The UK Met office warned of a cold and wet start to 2017, with fog and ice triggered by a northerly air poised to disrupt New Year celebrations and travels over the weekend. The conditions will be worse in the northern part of the country, while the southern UK is expected to have dry settled conditions on New Year's Eve.

However, the met office added that conditions will improve over the week and the first week of 2017 "is expected to be mostly dry and rather cloudy for many with temperatures rising a little as the wind changes to northwesterly".

Cold weather conditions have prevailed in the country for most part of this week, causing travel chaos and disrupting air traffic. The Guardian reported that some 119 flights were cancelled at UK's biggest airport, Heathrow, and about 180 flight cancellations were reported at London City airport by Friday (30 December) evening. Stansted, Gatwick, Manchester and Luton airports also had to cancel or delay flights due to the freezing weather conditions.

Brent Walker, deputy chief meteorologist, said on Friday: "There is plenty of good news in the forecast for those heading out and about for New Year's Eve in the southern third of the UK with dry settled conditions. However further north there will be rain for a time, followed by showers, turning wintry at times with snow possible over the Scottish mountains.

"The type of weather across the UK then changes as we head through New Year's Day [1 January] with northerly winds and an Arctic Maritime airmass moving across the country behind a band of rain. The rain, along a cold front, is already over southern and eastern areas of England by New Year's morning, bringing a spell of wet weather for some, followed by clearer, colder, sometimes showery weather," the met official added.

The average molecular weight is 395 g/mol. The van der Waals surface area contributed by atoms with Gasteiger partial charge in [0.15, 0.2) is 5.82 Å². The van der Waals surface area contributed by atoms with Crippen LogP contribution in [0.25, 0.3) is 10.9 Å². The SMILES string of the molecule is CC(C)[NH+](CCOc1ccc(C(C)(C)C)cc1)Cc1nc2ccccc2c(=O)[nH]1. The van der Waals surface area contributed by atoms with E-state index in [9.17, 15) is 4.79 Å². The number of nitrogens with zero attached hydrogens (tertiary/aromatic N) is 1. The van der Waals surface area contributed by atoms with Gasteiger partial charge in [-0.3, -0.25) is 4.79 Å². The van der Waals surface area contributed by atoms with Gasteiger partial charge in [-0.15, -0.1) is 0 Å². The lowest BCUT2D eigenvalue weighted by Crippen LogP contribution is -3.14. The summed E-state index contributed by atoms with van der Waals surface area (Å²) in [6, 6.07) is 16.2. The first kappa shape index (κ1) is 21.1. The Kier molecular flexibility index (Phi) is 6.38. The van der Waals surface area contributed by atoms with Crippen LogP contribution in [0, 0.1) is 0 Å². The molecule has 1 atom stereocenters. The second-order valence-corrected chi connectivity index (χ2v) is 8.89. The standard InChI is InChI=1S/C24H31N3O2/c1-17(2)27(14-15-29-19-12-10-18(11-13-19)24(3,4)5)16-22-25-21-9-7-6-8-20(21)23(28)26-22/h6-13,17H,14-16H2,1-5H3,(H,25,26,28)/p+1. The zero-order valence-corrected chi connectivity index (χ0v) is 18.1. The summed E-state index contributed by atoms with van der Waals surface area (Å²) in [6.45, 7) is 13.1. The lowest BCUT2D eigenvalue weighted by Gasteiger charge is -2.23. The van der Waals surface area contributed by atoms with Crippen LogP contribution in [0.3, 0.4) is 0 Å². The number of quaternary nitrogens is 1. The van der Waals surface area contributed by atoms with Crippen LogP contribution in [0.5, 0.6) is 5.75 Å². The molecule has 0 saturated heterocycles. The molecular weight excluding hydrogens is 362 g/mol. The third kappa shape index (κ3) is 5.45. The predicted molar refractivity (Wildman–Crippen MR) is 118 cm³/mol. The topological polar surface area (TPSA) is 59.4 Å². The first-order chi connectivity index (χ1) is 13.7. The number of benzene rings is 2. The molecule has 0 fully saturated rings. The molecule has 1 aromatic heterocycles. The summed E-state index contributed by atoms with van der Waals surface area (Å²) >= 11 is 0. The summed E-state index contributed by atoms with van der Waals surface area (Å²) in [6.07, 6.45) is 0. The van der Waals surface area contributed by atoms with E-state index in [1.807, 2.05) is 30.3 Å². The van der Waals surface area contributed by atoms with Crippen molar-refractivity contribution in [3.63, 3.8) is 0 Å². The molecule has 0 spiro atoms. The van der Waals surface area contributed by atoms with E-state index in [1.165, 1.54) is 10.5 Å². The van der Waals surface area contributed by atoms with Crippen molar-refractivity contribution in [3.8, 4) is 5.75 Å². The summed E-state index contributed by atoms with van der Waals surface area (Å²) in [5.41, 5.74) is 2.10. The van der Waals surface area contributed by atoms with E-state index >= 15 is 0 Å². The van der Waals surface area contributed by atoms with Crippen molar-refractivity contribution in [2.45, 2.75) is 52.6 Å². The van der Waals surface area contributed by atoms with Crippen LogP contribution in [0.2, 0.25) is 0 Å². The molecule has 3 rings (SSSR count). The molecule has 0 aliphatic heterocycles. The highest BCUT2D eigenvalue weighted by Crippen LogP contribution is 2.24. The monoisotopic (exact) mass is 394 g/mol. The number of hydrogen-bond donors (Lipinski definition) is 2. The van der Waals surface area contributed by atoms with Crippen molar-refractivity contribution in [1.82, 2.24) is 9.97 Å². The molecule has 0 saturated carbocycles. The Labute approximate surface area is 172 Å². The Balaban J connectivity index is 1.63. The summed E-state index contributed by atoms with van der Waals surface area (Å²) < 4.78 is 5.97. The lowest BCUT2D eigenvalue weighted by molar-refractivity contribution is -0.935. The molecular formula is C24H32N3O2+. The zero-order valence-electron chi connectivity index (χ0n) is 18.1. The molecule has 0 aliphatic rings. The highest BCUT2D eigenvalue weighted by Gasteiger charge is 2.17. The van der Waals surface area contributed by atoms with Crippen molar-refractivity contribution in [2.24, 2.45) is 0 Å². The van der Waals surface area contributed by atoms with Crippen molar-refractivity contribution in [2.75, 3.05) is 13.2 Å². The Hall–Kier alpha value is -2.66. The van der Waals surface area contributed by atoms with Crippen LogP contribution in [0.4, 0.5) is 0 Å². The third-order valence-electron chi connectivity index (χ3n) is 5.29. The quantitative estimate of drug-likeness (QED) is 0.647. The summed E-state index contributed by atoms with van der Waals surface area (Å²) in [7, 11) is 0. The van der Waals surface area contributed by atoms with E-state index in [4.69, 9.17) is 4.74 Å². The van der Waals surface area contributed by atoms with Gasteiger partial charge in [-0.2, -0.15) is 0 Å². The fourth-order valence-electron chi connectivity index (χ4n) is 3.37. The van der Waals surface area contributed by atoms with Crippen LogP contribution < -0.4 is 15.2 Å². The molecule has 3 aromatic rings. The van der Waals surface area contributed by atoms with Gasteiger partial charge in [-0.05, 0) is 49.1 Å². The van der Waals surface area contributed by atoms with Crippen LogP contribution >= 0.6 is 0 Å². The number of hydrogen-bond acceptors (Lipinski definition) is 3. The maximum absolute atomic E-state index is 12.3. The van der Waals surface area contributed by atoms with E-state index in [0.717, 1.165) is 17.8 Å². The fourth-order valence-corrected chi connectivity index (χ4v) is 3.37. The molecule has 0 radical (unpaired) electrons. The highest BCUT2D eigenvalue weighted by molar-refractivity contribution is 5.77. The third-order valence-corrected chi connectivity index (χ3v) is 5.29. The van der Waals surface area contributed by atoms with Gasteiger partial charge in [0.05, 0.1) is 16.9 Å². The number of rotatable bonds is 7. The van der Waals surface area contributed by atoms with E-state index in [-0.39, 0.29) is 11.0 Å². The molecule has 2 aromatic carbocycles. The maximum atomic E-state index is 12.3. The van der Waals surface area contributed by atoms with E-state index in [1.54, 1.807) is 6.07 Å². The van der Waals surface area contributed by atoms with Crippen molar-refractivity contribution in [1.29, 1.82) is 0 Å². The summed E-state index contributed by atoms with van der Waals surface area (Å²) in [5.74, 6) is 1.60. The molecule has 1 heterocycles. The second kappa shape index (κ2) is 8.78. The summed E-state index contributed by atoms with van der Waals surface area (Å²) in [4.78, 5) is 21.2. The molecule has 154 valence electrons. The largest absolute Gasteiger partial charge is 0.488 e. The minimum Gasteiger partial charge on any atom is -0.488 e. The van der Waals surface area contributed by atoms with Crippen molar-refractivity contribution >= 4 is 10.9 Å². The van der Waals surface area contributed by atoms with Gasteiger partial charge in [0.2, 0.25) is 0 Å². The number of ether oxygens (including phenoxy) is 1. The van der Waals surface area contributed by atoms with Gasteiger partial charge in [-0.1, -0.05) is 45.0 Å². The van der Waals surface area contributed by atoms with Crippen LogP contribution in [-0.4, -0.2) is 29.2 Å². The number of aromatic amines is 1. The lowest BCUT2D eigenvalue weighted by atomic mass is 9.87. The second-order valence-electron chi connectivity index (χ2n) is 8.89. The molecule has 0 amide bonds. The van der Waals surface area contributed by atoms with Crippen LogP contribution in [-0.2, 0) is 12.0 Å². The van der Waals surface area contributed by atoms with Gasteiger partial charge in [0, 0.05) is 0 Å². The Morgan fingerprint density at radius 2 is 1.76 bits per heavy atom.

UK weather
A bus crosses Westminster Bridge on a foggy morning in central London, Britain on 30 December, Friday as the Met office predicted similar conditions to prevail on New Year weekend Reuters

Meanwhile, RAC spokesman Rod Dennis cautioned people driving on the roads amid foggy conditions. "Drivers are facing a mix of hazards – notably much colder conditions. Any lingering fog calls for drivers to adjust their speed and maintain longer stopping distances and to use dipped headlights. Only use your car's fog lights if visibility is badly reduced, as using them when it's not, means you risk dazzling other drivers.

"Motorists should remember that if their car thermometer records a temperature of 4 degrees or lower, there is a good chance the road temperature is near or even below freezing, meaning a very real risk of ice and slippery roads. Keep listening to traffic reports before you start your trip and if conditions are bad, aim to stick to major routes which are much more likely to be gritted," he added.